Mexico’s government realizes it’s crucial to establish competitive contract terms and effective, transparent regulations to attract international investors as Mexico implements its pending energy reforms, panelists told a Houston gathering on Feb. 7.
Lourdes Melgar, the new undersecretary of hydrocarbons for the Mexican Ministry of Energy, spoke to a seminar hosted by the University of Texas at Austin and the Atlantic Council in Houston on the day after she was named to her current post. Previously, she was undersecretary of electricity.
On Dec. 21, 2013, Mexico’s sweeping energy reform became law, representing a major overhaul of Mexico’s oil, gas, and electric industries.
Secondary legislation will stipulate contract logistics and tax reforms as Mexico ends the state-owned monopolies of oil company Petroleos Mexicanos (Pemex) and electric company Comision Federal de Electricidad (CFE). Secondary legislation is being drafted and discussed now.
Having worked on the Mexican government’s energy reform team, Melgar noted that energy reform has been discussed for years in her country. She has held various positions in Mexico’s Foreign Service, including design work on international oil market strategy.
“It’s important to Mexico’s people to make sure we have financial transparency in every contract and bidding round,” Melgar said. Secondary legislation will outline the basics for the types of oil and gas exploration and production contracts, which will be flexible, she said.
Companies outside Pemex are to be allowed to participate in exploration and production activities, breaking the decades-old Pemex monopoly. The reforms also will allow direct private investment in Mexico’s midstream and downstream.
Melgar said Mexico expects to keep service contracts and to add profit-sharing contracts, production-sharing contracts, licenses, as well as enable a combination of various types of contracts. She told OGJ that it’s too early to know any contract specifics, and that contracts will vary widely.
“All hydrocarbons in the subsoil belong to Mexico,” Melgar said, confirming that energy reforms will enable companies outside Pemex to report oil and gas reserves on their accounting statements. “We want secondary laws that support the model the government has developed.”
Mexico’s Congress has a deadline to approve these secondary laws by the end of April, she said, and the schedule calls for oil and gas bidding rounds to start around June 2015. Contract terms will be drafted carefully “to really attract the type of companies that we need,” in Mexico, she said.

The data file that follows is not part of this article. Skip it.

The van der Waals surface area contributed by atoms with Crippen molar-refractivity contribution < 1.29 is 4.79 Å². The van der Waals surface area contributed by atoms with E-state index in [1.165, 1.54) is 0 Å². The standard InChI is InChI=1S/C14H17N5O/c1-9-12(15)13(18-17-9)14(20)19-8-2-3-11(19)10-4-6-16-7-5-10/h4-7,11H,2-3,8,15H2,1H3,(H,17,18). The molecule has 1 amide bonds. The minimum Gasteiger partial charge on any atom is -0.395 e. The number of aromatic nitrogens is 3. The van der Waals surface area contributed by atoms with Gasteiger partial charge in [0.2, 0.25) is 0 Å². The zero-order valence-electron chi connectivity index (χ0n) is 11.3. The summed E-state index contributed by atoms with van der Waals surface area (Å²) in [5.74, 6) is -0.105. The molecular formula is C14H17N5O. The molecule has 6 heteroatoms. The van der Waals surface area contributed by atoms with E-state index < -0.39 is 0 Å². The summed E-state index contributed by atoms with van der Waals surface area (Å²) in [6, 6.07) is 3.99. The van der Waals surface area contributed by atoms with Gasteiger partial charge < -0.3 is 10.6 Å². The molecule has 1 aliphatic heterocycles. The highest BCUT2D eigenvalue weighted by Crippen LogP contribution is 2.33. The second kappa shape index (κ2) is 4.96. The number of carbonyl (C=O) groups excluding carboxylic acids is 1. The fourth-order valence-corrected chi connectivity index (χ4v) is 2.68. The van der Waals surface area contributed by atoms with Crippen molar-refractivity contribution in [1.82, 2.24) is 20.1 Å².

Another speaker on the Feb. 7 Houston panel said Mexico could become a major oil supplier by 2022 if implementation of its energy reforms prove successful.
David Goldwyn, president of Goldwyn Global Strategies LLC and a former US State Department coordinator for international energy affairs, called Mexico’s energy reform “good timing for the rest of the world.”
Long-term opportunities for outside oil and gas companies in Mexico will involve the development of deepwater and unconventional gas plays, he said. For the near term, enhanced oil recovery technology and seismic analysis will be needed, he added.
Peter Schechter, director of the Adrienne Arsht Latin American Center at the Atlantic Council, said Latin America abounds with energy news although he noted, “No energy story in Latin America is more important than the Mexico story.”
US lawmakers in Washington, DC, closely are watching Mexico’s unfolding energy reform, he noted.
“Mexico is going to strengthen a North American energy market,” which means less reliance on Middle Eastern crude oil supplies, Schechter said. He noted that security concerns remain for outside investors.
Melgar acknowledged the security concerns, saying that her government is working to resolve these issues and also working to reassure potential international investors. “Security is an issue in some specific parts of the country,” she said.
"We expect these reforms to result in an increase of 1% to GDP by 2018,” Melgar told reporters in a news conference after the panel discussion. She said she was reluctant to discuss specific amounts yet, adding that Mexico’s economy is not equivalent to the US economy, making comparisons difficult.
Melgar said renewable energy will also be a priority for Mexico in the future.
Mexico seeks to reduce carbon emissions by 20% by 2020 and by 30% by 2050. Mexico also set a goal to reduce its reliance on fossil fuels to 65% by 2024, down from about 85% currently. Melgar noted that Mexico last year established a regime for trading carbon credits.
Separately from the panel discussion, Fitch Ratings issued a statement calling Mexico's energy reform “a long-term positive” for Mexico and Pemex credit quality.
“Fitch does not expect Pemex’s ratings to change due to the energy reform, but the company will benefit from the ability to find partners to share exploration risks and budgetary independence,” said Lucas Aristizabal of Fitch.
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